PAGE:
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Saturn family of rockets were designed to launch heavy payloads into orbits. After 25th of May, 1961, who conceived the idea that various Saturn vehicles can be put together in series to create a vehicle which can launch humans to the moon?

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    $\begingroup$ Can you clarify the question? What do you mean with " various Saturn vehicles can be put together"? The Saturn-family of rockets includes the Saturn I, Saturn IB and Saturn V, all were multi-stage rockets, but they were not "put together in series", each was their own rocket with multiple stages. You might also want to peruse en.wikipedia.org/wiki/Saturn_V. $\endgroup$ – Polygnome Mar 16 at 10:00
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    $\begingroup$ The basic need for multistage rockets was well understood. Are you interested in details of exactly how many of which type of engine was chosen for each stage? $\endgroup$ – Carl Witthoft Mar 16 at 12:25
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    $\begingroup$ @Niranjan what evidence do you have that your premise that "It must have struck to someone" is true? Why couldn't it have been simply the results of several discussions between several people simply going through all possibilities, finding several solutions, and then rigorously comparing this group of solutions against a long list of criteria before ultimately reaching some consensus in a design review meeting? "It must have been one person, who was it?" is your opinion. If you can't prove it, then why not ask instead "Was it just one person? If so, who was it?" $\endgroup$ – uhoh Mar 16 at 22:20
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    $\begingroup$ @uhoh - In the book Chariots of Apollo, there is a mention of one gentleman named "LOW" . It goes as follows: "Low urged that manned lunar landings be NASA's next objective. Low stressed study of ways to perform the mission using several of smaller Saturns in some schemes besides direct ascent....." So here is the person I was possibly looking for...Anyway I do not know if you would read this or not, as the question is closed. May be the question is not interesting for the administrators anymore. I expect this site to be "open" free for knowledge sharing - those who are interested. $\endgroup$ – Niranjan Mar 18 at 3:45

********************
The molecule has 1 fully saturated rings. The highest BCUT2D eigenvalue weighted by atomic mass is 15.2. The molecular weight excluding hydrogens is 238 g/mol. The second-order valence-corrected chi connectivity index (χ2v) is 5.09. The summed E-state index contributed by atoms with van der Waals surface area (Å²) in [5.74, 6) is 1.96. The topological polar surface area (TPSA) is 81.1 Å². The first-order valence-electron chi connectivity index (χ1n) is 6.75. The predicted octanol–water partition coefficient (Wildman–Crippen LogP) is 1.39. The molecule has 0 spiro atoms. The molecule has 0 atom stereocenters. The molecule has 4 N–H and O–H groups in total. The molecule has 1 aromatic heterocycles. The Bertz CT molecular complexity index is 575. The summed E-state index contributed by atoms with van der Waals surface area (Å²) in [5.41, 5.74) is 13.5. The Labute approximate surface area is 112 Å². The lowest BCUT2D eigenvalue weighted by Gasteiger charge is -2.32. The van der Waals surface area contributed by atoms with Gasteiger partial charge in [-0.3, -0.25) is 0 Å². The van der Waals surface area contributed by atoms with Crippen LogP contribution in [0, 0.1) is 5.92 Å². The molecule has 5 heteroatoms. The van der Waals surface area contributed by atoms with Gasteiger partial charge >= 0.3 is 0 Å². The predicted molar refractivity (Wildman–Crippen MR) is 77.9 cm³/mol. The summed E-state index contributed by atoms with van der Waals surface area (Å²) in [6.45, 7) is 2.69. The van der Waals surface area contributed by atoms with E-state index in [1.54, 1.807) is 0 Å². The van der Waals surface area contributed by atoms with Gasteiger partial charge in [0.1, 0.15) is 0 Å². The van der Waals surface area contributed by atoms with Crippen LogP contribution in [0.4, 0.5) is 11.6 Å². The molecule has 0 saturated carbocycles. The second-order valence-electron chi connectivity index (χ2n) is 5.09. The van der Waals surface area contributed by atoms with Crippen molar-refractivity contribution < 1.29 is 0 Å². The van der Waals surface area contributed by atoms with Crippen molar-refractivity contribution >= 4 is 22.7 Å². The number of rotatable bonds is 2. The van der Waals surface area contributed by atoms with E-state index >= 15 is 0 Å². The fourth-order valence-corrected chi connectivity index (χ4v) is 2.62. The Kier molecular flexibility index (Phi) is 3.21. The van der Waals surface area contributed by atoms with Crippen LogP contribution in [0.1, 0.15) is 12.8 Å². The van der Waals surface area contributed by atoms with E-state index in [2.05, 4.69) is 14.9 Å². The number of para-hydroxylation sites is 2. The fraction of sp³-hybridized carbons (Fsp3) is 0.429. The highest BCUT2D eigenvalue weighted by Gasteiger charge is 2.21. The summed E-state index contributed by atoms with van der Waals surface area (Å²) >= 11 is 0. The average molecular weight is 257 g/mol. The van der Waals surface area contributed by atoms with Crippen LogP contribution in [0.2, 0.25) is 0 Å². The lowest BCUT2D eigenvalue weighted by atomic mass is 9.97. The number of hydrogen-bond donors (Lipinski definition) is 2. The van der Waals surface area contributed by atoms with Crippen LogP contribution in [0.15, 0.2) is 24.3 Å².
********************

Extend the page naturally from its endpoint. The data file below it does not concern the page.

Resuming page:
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    $\begingroup$ @uhoh - I really appreciate your comments. Interestingly, I found a paragraph in the book "Chariots for Apollo", (pg 9/537), which talks about meetings of the Goett committee, in which, George M Low, one committee member, stressed to study the possibility of using "several of the smaller Saturns", for the mission, other than that of direct ascent using the Nova... It is for this reason, (a direct answer to my question) that I did not edit my question. I will adjust with the working style of S.E. I have a lot more to say on the usefulness of Stack exchange. I face limitation of characters here. $\endgroup$ – Niranjan Mar 19 at 4:31
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I suspect this is a duplicate. But here are two quotes from Chariots for Apollo by Courtney G Brooks, James M Grimwood, Loyd S Swenson Jr (this seems to be online here although I didn't discover this until I'd typed the below from my physical copy).

Chapter 2 is what you want to look at, from which page 49, bottom to page 50, top, my interpolations in [square brackets]:

On 16 November [1961], Webb and McNamara reviewed the areas explored by Golovin's group and made several policy decisions. [...] And they decided that the Saturn C-4 should be developed for the rendezvous [as opposed to direct ascent, which would require a really vast vehicle called the Nova] approach to Apollo.

The C-4 was a rather smaller version of the C-5 (which became the Saturn V). From p47:

Configuration: booster stage (four clustered F-1 engines with 26.7-million-newton [6-million-pound] combined thrust) and a second stage (four J-2 engines with combined thrust of 3.6 million newtons [800,000 pounds]). The C-4 was briefly considered but rejected for the C-5.

Then from page 58:

On 4 December 1961, Holmes learned that Seamans essentially agreed with the committee's recommendations. [...] At its first meeting on 21 December, the council voted to develop the Saturn C-5.

The C-5 (p47 again):

Saturn C-5 (renamed Saturn V). Configuration: S-IC booster (five F-1 engines, clustered, with total thrust of 33.4 million newtons [7.5 million pounds]), S-II second stage (five J-2 engines with total of 4.5 million newtons [1 million pounds]), and S-IVB third stage.

'The council' was The Management Council which consisted of:

  • Holmes, Low, Rosen, Charles H Roadman, William E Lilly, Joseph F Shea from headquarters;
  • von Braun, Eberhard F M Rees from Marshall;
  • Gilruth, Walter C Williams (Manned Spaceflight Centre).

The people mentioned by surname only have already been introduced in the text, but I was too lazy to grovel through it to find their full names: sorry. It should be easy in the above online version of the text.


Any infelicities in the above are because I can't type: check it with the online one.

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    $\begingroup$ Great. You have answered my question straight to the point. Thank you so much. Honestly I have also read "Chariots of Apollo", but I concentrated on looking for technical details, rather than such text about decision makers. Thanks anyway. $\endgroup$ – Niranjan Mar 16 at 17:48
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    $\begingroup$ Huh; I didn't realize McNamara was involved in the Apollo project; very interesting. $\endgroup$ – user2597523 Mar 16 at 21:20

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